The BEST: Alice’s Restaurant

Rina Chaya Shamilov Tradition Online | November 25, 2021

This review is about Arlo Guthrie’s “Alice’s Restaurant,” and it’s about Arlo, and the Restaurant, but Alice’s Restaurant is not about a restaurant, it’s about the Vietnam War, but it’s not really about war, it’s about America and about life. “Alice’s Restaurant” is just the name of an 18-minute song, and this is just a 500-word review of that song.

Summary: In “Alice’s Restaurant,” Arlo Guthrie employs a Thanksgiving run-in with rural Massachusetts police to make a larger statement about freedom and war. Using music and humor, he turns his Vietnam draft exemption into a celebration of silly, youthful freedom and common humanity. 

Why this is The BEST: Guthrie’s words are beautifully simple. Yet, “Alice’s Restaurant” conceals universal themes in its eccentric melodies. Guthrie draws his listeners into their own memories of youthful silliness. “You can get anything you want at Alice’s Restaurant,” his brittle voice sings. Alice’s Restaurant is a lyrical journey amidst the chaos of America during the Vietnam War. Guthrie takes the listener on this not so much anti-war but anti-stupidity adventure with him.

“Alice’s Restaurant” mocks the Vietnam War, the police, and the draft. At the beginning of the song, Guthrie describes his arrest for littering; at its conclusion, his rejection from army service. Guthrie calls out the ridiculousness of the drafting process, “You want to know if I’m moral enough to join the army, burn women, kids, houses and villages after bein’ a litterbug.” Guthrie’s voice is calm and cheerful, creating an ironic backdrop to his ultimate message. He journeys outside the scope of death and social rigidity to something hopeful. 

Guthrie masterfully constructs an anti-war anthem without employing anger. He eases his audience into his ideas, with humor, bringing them into the story with his final call, “[T]he only reason I’m singing you this song now is ‘cause you may know somebody in a similar situation, or you may be in a similar situation.”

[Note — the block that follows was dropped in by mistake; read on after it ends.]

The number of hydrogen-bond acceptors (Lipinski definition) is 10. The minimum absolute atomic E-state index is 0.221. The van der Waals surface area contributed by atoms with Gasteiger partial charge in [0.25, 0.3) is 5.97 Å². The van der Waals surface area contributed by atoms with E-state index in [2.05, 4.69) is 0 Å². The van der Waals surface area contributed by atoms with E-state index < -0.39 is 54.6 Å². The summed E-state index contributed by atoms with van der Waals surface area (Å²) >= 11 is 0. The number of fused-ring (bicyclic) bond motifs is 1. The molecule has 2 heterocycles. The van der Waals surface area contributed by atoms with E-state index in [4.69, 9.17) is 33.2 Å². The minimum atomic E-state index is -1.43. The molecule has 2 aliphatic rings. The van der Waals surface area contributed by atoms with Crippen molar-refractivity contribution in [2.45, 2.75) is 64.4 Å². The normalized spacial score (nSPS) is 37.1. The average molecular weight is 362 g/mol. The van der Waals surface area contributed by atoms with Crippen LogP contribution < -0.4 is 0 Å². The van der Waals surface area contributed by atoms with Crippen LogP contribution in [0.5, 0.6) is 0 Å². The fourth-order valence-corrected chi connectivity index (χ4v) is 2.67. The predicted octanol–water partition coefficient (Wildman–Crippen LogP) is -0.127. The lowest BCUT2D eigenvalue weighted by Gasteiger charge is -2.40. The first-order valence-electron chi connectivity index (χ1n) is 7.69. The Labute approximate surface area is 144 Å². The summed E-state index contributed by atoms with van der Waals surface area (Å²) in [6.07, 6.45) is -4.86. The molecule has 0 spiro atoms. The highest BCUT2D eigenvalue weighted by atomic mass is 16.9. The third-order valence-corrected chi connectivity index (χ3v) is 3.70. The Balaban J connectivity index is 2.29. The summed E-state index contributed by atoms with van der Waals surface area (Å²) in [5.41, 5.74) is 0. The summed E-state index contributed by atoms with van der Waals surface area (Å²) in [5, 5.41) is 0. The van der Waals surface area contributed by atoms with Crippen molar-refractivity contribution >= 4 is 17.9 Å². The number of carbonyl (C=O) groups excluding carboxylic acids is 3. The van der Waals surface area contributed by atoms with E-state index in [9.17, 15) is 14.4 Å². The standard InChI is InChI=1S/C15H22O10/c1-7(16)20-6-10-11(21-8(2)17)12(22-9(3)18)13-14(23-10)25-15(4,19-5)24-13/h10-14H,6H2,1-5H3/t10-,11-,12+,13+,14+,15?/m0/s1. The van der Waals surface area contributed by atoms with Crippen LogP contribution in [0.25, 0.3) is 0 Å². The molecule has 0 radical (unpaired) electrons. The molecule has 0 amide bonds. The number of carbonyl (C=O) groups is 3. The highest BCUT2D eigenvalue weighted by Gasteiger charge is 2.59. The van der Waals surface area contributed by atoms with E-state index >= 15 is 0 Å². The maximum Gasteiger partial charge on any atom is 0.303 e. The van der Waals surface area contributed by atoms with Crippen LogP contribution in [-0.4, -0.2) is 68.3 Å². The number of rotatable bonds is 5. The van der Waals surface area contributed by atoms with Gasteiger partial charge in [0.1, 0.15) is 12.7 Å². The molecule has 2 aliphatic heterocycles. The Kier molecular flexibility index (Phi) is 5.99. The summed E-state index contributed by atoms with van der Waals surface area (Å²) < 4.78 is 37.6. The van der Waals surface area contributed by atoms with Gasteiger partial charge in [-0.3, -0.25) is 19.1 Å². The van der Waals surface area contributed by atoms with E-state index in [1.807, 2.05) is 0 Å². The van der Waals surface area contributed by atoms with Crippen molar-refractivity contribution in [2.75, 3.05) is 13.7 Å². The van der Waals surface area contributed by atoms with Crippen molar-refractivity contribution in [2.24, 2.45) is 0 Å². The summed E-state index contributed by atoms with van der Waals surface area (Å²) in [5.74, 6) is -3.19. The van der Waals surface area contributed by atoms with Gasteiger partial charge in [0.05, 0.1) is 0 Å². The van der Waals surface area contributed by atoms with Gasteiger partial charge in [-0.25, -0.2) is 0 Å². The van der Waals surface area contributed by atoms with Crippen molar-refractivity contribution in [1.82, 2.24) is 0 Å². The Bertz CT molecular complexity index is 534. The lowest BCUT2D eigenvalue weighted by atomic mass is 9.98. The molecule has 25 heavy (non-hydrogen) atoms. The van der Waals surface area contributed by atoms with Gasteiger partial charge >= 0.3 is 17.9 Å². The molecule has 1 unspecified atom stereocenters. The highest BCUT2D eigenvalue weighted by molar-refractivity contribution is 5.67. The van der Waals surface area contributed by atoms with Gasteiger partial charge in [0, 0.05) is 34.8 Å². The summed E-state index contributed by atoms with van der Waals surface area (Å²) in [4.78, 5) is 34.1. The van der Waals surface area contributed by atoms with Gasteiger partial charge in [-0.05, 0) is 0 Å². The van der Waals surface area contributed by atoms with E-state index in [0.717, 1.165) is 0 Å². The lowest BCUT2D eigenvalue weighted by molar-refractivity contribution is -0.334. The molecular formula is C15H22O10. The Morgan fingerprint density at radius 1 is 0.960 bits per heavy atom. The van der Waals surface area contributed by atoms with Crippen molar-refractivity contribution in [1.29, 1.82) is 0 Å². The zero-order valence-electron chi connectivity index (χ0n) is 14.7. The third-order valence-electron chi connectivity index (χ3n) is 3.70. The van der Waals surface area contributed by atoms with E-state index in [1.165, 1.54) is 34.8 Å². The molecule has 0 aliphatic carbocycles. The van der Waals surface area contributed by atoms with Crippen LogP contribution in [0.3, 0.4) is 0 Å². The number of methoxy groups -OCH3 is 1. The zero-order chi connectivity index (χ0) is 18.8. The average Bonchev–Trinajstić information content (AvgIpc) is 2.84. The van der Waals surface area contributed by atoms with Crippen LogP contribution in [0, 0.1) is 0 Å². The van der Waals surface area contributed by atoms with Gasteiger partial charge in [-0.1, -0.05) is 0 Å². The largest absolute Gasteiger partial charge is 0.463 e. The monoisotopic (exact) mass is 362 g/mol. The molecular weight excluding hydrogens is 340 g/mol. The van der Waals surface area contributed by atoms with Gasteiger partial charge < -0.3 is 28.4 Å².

“Alice’s Restaurant” lives on in the homes of millions of Americans every year, where it has become something of a Thanksgiving ritual. Guthrie stated in an interview, “The song maintains its popularity because the concept of questioning authority is timeless.” It reflects a view of America as a place where troubadours can challenge and eventually defeat war—where we give thanks for justice over our country’s own failures—because of our country’s ultimate goodness. 

A central theme in Judaism is questioning and finding meaningful, honest answers. We also sing and question at our own national holiday of freedom, Pesach. “Alice’s Restaurant” romanticizes what was otherwise a traumatic time. Even if his contemporaries didn’t experience what Guthrie did, the entire country was connected in the period’s anguish. To sing “Alice’s Restaurant” recalls a deliverance from that time of pain amidst a Thanksgiving meal.  The ritual takes a traumatic moment and makes it into something beautiful. Utilizing this folk tune, families and communities continue to come together to question authority and celebrate America.

Rina Chaya Shamilov, a graduate of Midreshet Amudim, is studying English Literature at Stern College for Women. Click here to read about “The BEST” and to see the index of all columns in this series.


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